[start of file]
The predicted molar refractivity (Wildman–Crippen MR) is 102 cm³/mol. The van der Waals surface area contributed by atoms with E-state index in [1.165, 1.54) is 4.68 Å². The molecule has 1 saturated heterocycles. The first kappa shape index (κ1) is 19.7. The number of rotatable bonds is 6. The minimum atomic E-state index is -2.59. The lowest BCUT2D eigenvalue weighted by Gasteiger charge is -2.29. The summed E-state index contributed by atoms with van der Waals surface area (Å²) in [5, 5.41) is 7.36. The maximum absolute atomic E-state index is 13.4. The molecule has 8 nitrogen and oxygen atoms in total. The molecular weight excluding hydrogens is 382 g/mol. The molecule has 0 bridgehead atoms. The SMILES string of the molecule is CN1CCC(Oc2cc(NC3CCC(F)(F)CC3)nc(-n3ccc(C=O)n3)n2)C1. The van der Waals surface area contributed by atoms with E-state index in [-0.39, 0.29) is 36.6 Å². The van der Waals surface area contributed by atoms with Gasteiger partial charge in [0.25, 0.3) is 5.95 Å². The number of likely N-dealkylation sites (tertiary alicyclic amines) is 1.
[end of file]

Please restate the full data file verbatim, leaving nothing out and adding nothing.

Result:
The predicted molar refractivity (Wildman–Crippen MR) is 102 cm³/mol. The van der Waals surface area contributed by atoms with E-state index in [1.165, 1.54) is 4.68 Å². The molecule has 1 saturated heterocycles. The first kappa shape index (κ1) is 19.7. The number of rotatable bonds is 6. The minimum atomic E-state index is -2.59. The lowest BCUT2D eigenvalue weighted by Gasteiger charge is -2.29. The summed E-state index contributed by atoms with van der Waals surface area (Å²) in [5, 5.41) is 7.36. The maximum absolute atomic E-state index is 13.4. The molecule has 8 nitrogen and oxygen atoms in total. The molecular weight excluding hydrogens is 382 g/mol. The molecule has 0 bridgehead atoms. The SMILES string of the molecule is CN1CCC(Oc2cc(NC3CCC(F)(F)CC3)nc(-n3ccc(C=O)n3)n2)C1. The van der Waals surface area contributed by atoms with E-state index in [-0.39, 0.29) is 36.6 Å². The van der Waals surface area contributed by atoms with Gasteiger partial charge in [0.25, 0.3) is 5.95 Å². The number of likely N-dealkylation sites (tertiary alicyclic amines) is 1.